National Institute of Justice (NIJ)


Brief Interventions Enhancing School Safety 

Discipline in schools is typically disproportionate, reactive and punitive. Evidence-based strategies that have been recently developed focus on shifting schools to a more proactive and positive approach by detecting warning signs and intervening early. This project evaluates the implementation of an evidence-based intervention to improve students’ mindsets and feelings of school belonging. 

Funded by the National Institute of Justice, this project was designed to enhance school capacity to implement a Tier 2 intervention (Student Engagement and Empowerment) to improve student attendance, behavior and achievement, while simultaneously evaluating the effects of this intervention. The intervention and research project were individualized to fit existing school operations in White River School District. 

The University of Washington (UW) SMART Center and PSESD partnered with Glacier Middle School and White River High School to:

  • Reduce risk factors for violent behavior and strengthen school engagement through the delivery of an early identification and intervention process for students grades 6-9
  • Increase school capacity to utilize early warning indicators to identify students at risk and provide early interventions as appropriate

This project is designed to deliver and evaluate an early warning system and Tier 2 intervention (Student Engagement and Empowerment) to improve student attendance, behavior and achievement. In doing so, this project investigates the effects of building capacity within schools to make data-driven decisions surrounding the selection and delivery of evidence-based, brief, relatively low-cost interventions proven to improve students’ mindsets and school belonging, two constructs linked to increased school engagement and safety.

Student Demographics

Data was collected on at-risk students receiving the program over five waves from Spring of 2016 to Spring of 2019, and a comparison group of at-risk students not receiving the program, in order to provide generalizable data about the impact of early intervention for at-risk youth.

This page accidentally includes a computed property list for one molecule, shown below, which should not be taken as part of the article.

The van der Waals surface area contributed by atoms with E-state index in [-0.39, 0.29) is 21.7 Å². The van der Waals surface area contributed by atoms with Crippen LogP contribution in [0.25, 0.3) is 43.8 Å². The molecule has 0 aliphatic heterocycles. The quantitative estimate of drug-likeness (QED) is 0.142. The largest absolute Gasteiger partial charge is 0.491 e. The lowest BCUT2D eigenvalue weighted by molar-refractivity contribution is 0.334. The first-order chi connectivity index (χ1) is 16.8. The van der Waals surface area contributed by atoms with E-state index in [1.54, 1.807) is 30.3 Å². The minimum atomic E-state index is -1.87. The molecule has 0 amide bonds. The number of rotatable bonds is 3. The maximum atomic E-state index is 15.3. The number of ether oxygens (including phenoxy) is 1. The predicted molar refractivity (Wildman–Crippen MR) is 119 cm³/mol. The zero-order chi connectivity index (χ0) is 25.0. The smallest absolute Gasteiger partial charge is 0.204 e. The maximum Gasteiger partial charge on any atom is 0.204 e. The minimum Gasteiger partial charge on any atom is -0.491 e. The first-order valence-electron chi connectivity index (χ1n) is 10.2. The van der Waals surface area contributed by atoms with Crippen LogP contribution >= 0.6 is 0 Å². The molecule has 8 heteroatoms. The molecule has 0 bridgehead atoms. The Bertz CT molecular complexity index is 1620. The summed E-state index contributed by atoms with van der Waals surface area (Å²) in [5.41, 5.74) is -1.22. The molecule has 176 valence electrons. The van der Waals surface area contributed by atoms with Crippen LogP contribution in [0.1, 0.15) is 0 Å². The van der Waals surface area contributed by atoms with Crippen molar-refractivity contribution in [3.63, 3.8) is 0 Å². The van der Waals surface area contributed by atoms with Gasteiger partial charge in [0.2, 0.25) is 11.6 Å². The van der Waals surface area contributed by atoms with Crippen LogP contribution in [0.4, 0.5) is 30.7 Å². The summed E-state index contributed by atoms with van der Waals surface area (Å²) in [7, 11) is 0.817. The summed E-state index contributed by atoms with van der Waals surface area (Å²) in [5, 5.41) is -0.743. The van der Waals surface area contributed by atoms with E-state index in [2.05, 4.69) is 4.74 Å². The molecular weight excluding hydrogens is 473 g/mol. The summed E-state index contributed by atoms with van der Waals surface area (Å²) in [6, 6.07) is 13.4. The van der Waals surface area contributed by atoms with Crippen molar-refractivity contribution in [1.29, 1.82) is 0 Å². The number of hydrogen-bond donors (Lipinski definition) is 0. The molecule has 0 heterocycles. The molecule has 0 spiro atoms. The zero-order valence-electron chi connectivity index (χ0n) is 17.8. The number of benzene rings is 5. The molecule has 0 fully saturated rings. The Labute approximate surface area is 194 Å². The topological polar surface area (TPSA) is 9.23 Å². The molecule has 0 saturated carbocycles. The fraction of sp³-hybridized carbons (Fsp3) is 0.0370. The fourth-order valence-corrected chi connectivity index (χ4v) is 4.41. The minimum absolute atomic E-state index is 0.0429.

studetn demographics


Student-Reported Risks and Needs 

Students were identified at Glacier Middle School and White River High School who were at greater potential risk of drop out. Risk was identified by variables such as: unexcused absences, suspensions, grades, ELA and MATH scores. We did not include those students with the highest risk scores as these were students that would likely be in need of greater individualized support (Tier 3) as well as those students who had lower risk scores.  

house icon
  • 4 students indicated that they had experienced homelessness in the past 2 years
  • 33% have lived in 2 or more different homes in the past 2 years
  • 15% have lived in a foster home, group home or with a relative for 1+ month
bus icon


  • 85% report that a brother/sister has dropped out of middle or high school
  • 44% have attended 2 or more schools in the past 2 years
  • 6% have been held back or not promoted to the next grade in school 
diploma icon
Grades & Future Schooling 
  • One third of students report receiving mostly A's and B's
  • 21% don't believe they will attend postsecondary school
  • 53% believe they will attain a Bachelor's degree or more 
hammer and gavel
Truancy & Disciplinary Action 
  • 82% report never skipping or cutting class
  • 11% have been suspended or expelled from school 2 or more times 
hands icon
Stressors & Basic Needs 
  • 30% receive free or reduce-priced meals at school
  • One third report that someone close to them has died in the last year
  • 12% report that their parents have divorced or separated in the last year

Research Questions 

  1. When compared to a randomly assigned group of students receiving intervention as usual, do students in the intervention group have:
    1. Significant improvements in school belonging and academic mindsets?
    2. Significant improvements in risk factors for violence, including attendance, engagement, suspensions/expulsions and course failure?
    3. Significant improvements in teacher-reported, parent-reported, and self-reported behavior?
    4. Significantly fewer unsafe behaviors?

  2. Do certain student-level factors (such as, ethnicity, gender, timing of identification, baseline status on measures of behavior, school belonging, and growth mindset) moderate the effectiveness of the intervention?

  3. Do changes in school belonging and mindset mediate the relationship between intervention and outcomes?

  4. Do educators, parents and students find the interventions to be acceptable, beneficial, feasible, and developmentally appropriate for use with students in schools?
PSESD logo
uw logo
white river logo
nij logo